Thursday, November 22, 2012
Friday, November 16, 2012
“When we read a story, we inhabit it. The covers of the book are like a roof and four walls. What is to happen next will take place within the four walls of the story. And this is possible because the story's voice makes everything its own” - John Berger
It was during a recent trip to New York City, one of the epicenters of the literary world, that I found the sentiment for the hand-held book alive and well. There was a certain dichotomy between the trappings of the modern, technologically advanced city rushing by on Madison Avenue and the serene, sacred atmosphere in the metaphoric cathedral of prized antique volumes in Bauman Rare Books (http://www.baumanrarebooks.com/). It seemed as though the glass doors were a portal between two different eras.
This separation, co-existing with the all-encompassing oneness of the city seemed fitting as only the night before, we were ensconced in the Roaring Twenties of Fitzgerald at a chic Tribeca venue. Sipping champagne in period dress, the music and costumes of our fellow party-goers spoke to the vibe of the Jazz age, yet the ambitious conversations and ability to make fast friends of strangers was signature, modern day NYC. Just for the night, before the clock struck two, everyone seemed to share the same dreams. There was the set of voracious readers, writers and artists united by tired feet and limited seating. We were a group of disparate, creative individuals brought together for an evening.
One woman spoke of her passionate quest to get her young students to develop a love for the written word; not only to instill a love of books, but also to inspire them towards the self-expression that would give them a voice in years to come. We discussed our own literature-oriented upbringings, the importance of the generations we hoped to shape and reach, the virtues and distractions of technology as well as indulging in a few private laughs about aspects of pop culture we’ll neglect to name here. There was the disillusioned young writer who had worked for one of the greater literary powers that be and discovered that they themselves didn’t even like to read. There was a couple dynamically fond of taking the ‘road less traveled’ and building their artistic pursuits from scratch and a couple who’d met only that very night; yet this latter pair seemed as though, in their familiar, heads-close-together conversations of secret aspirations (for her design, for him the silver screen) and their nearly choreographed dancing, that they’d known each other for years. Just as in The Great Gatsby, there existed amongst us a reach for the illusive green light, a desire to find one’s place, a time of possibility... all within the context of a good old-fashioned, carefree party staged in a place of extremes.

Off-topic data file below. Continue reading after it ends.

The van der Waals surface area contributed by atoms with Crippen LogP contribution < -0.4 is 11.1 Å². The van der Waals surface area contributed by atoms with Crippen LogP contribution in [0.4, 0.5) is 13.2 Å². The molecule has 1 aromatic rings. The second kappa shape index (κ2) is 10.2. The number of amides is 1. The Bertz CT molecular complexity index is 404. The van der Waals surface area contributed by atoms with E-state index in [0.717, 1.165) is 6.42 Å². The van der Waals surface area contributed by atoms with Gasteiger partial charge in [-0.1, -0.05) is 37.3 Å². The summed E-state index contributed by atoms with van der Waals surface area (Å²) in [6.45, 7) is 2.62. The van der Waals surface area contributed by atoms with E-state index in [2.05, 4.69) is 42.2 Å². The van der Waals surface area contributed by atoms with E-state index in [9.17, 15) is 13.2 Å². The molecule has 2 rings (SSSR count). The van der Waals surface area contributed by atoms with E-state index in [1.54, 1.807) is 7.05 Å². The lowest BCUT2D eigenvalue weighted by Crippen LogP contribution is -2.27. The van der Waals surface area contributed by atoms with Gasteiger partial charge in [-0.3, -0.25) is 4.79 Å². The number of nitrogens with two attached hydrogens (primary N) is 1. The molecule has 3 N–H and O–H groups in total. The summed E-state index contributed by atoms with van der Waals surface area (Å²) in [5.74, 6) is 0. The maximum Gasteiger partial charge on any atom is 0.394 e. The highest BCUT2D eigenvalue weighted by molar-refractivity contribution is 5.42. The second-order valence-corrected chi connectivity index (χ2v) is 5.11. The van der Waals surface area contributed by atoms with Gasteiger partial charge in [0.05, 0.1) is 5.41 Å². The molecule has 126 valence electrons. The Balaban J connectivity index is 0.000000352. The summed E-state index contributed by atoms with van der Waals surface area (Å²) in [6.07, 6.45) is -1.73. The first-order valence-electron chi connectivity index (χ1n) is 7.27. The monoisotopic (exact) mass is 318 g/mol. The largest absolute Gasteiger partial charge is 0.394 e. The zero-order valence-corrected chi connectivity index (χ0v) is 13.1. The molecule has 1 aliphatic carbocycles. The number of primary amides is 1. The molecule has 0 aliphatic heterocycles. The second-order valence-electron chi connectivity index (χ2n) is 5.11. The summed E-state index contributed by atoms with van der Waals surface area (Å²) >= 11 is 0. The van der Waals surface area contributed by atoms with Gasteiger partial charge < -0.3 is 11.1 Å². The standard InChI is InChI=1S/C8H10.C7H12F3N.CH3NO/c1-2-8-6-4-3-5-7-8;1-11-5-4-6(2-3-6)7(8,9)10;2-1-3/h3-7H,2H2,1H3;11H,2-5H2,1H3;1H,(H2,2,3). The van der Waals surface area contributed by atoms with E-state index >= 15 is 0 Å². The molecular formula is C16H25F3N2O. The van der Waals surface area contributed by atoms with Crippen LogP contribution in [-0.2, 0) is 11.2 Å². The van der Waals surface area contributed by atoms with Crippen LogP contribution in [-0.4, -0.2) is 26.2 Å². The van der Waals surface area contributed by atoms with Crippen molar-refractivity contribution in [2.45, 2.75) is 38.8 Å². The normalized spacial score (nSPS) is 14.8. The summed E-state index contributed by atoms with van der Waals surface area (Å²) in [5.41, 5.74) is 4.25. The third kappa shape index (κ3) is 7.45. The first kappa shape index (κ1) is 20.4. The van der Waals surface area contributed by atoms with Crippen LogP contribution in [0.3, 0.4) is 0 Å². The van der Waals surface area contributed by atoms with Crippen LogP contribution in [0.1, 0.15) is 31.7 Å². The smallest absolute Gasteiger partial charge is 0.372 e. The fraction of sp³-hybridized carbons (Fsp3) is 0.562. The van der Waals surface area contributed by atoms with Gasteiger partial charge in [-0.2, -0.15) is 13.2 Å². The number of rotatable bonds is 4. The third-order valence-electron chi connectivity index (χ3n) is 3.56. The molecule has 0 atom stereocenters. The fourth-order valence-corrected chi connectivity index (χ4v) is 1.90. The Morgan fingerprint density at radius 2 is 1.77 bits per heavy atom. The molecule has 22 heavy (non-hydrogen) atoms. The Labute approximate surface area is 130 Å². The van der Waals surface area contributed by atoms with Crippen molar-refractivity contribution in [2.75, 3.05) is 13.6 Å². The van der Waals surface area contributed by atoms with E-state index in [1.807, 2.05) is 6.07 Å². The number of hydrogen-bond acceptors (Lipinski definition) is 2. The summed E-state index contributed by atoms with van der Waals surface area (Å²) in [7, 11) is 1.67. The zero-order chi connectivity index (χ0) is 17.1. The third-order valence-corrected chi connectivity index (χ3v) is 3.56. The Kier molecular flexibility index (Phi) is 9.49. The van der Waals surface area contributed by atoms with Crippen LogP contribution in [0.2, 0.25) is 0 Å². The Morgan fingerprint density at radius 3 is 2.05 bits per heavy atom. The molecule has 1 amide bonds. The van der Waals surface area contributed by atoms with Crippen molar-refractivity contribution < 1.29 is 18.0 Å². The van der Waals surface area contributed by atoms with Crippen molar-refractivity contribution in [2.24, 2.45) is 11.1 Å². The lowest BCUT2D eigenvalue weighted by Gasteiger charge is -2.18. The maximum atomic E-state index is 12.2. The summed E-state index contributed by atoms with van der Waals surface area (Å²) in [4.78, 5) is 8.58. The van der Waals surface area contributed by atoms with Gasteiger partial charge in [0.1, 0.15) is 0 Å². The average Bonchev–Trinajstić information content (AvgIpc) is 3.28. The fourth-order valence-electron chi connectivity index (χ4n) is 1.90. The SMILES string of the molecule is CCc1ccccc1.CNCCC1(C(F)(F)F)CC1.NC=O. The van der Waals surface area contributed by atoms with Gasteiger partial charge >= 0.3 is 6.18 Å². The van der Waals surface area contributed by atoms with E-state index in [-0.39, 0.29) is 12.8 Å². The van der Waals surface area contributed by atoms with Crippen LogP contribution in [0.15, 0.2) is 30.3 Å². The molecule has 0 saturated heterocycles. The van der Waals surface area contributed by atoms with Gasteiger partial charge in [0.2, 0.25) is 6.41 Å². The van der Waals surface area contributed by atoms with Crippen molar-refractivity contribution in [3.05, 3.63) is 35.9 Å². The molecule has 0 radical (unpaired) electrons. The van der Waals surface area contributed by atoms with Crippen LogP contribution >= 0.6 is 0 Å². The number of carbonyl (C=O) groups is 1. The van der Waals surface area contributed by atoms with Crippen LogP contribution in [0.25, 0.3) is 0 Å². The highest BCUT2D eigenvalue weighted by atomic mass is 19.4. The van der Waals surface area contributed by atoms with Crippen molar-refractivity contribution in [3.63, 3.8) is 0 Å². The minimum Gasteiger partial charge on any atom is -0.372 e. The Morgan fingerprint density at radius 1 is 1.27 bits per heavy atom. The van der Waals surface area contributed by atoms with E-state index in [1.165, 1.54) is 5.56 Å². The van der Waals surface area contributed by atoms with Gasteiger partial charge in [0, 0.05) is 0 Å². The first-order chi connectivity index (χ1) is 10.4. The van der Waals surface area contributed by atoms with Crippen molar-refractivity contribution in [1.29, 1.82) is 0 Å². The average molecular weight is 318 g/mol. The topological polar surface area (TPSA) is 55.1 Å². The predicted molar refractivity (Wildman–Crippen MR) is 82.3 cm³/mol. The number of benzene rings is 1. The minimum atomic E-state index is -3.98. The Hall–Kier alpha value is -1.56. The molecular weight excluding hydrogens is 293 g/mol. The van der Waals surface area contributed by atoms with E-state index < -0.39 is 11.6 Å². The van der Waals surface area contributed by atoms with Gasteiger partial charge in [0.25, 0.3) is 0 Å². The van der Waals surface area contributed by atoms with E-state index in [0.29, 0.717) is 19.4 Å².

Holding a hunter green first edition of The Great Gatsby the next morning, the spell the night cast was complete. Times change, but people don’t. We still dream, we still reach. It was part of this that reaffirmed my belief that the hand-held book will always have a place in our society. Right there, in the middle of bustling NYC, is a place of the here and now where the book is honored and valued to an elevated spot of esteem. Yes, digital books are opening doors and creating wonderful possibilities for both writers and literacy, yet our roots and history are timeless. We hold a piece, an extension of ourselves when we hold a book that was written by someone who deeply, emphatically understood what it is to be human. It was during an interview for a freelance article that I mentioned this subject to an educational director. Though they expounded on the reasons why access to thousands of books on a single device was a wonderful development, they also felt that there was a longevity to the hand-held book that would remain. They jokingly compared it to the difference between having and holding a teddy bear and keeping a digital picture of one.
Scanning the rows of books at Bauman, peering into the glass cases to see first editions or signed copies of A Christmas Carol, The Adventures of Huckleberry Finn, Babar and a letter from Benjamin Franklin, I felt as though I was part of something very important. The importance of words, the love of reading, writing and storytelling (in whatever artistic form), is something that unites us. As I watched the gentleman washing the glass doors of the store from the inside, I felt that my inner vision was clarified and there was now a clearer view of the balance between the advancements of the fast-paced modern world and literary tradition.